In the bottom of the 5th, with the Crawfords trailing 4-3, Elander “Vic” Harris either bunted or “tapped the ball” in front of the plate and former and future major league catcher George Susce threw wide to first base.  Harris advanced to second on the throw.

Dizzy Dean came in from left field and told home plate umpire James Ahearn that Harris had interfered with the throw.  Ahearn called Harris out.

Harris ran from 2nd base to argue the call with Ahearn, a local Pittsburgh umpire with whom Harris had a contentious history.

Vic Harris with the 1930 Homestead Grays.

Accounts vary at this point.  Some newspapers said Harris picked up Ahearn’s mask and hit him with it.  Other accounts said Harris grabbed the umpire’s mask (this is what Harris also maintained until his death).

Susce then went after Harris and a melee broke out.  Josh Gibson came to Harris’ aid and wrestled Susce away from him.  Soon a group of fans attempted to join the fray, but all accounts agree that police, security and cooler heads on both teams quickly controlled the situation and the game resumed.

Versions of the story that came much later included an account of Josh Gibson taking on Susce and throwing “Dizzy” Dean off of him “some ten feet away,” when Dean and Ted Page attempted to pull Gibson away from Susce.  This version did not come out until the 1970s, and it strains credibility that the greatest star of the Negro Leagues “threw” one of the most popular white players in America ten feet during a fight and that the account failed to appear in any newspaper story.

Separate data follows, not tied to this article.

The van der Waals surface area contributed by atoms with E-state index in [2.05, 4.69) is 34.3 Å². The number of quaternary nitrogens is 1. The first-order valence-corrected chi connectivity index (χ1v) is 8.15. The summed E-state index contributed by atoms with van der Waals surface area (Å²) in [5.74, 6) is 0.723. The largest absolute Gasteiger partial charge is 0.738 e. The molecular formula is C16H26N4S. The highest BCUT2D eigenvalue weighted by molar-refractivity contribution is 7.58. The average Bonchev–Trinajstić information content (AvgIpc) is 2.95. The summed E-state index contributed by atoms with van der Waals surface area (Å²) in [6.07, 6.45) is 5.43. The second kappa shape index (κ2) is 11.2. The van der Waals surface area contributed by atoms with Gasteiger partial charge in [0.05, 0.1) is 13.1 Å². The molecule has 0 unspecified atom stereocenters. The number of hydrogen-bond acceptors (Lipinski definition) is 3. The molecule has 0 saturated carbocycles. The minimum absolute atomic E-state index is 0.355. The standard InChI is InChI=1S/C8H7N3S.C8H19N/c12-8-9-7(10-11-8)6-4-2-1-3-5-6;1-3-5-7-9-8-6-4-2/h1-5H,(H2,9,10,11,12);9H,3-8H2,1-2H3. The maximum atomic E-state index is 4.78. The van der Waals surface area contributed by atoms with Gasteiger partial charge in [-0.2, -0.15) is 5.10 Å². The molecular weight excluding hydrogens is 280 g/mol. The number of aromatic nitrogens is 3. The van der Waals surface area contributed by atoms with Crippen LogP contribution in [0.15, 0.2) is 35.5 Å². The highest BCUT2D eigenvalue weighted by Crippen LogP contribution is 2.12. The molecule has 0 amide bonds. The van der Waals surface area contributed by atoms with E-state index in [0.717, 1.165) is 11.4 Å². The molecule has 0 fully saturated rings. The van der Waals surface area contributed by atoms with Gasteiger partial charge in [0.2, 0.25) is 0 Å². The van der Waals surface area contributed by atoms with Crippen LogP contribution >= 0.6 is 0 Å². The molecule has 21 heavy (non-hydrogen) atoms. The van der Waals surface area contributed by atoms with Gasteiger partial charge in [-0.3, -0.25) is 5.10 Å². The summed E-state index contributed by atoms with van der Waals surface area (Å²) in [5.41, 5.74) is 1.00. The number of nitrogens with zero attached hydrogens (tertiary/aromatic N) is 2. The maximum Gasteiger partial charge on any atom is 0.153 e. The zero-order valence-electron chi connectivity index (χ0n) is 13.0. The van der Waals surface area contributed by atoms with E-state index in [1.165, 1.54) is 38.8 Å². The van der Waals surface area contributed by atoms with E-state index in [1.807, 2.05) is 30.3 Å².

Gibson did hit a home run in the 8th to lead the Crawfords to a 4-3 victory.

Harris was removed from the field and arrested for assault.  Other erroneous accounts credit Pittsburgh Steelers owner Art Rooney with interceding Harris’ behalf and ensuring he wasn’t charged with a crime.  The problem with that story is that Harris was charged, and convicted of assault and battery in March 1935.  Harris was fined and given six months probation.

This incident, other run-ins with umpires and his aggressive style of play earned Harris the nickname “Vicious Vic.”

Harris died in California in 1978.  He was one of the Negro League players considered for enshrinement in Cooperstown but was passed over in 2006.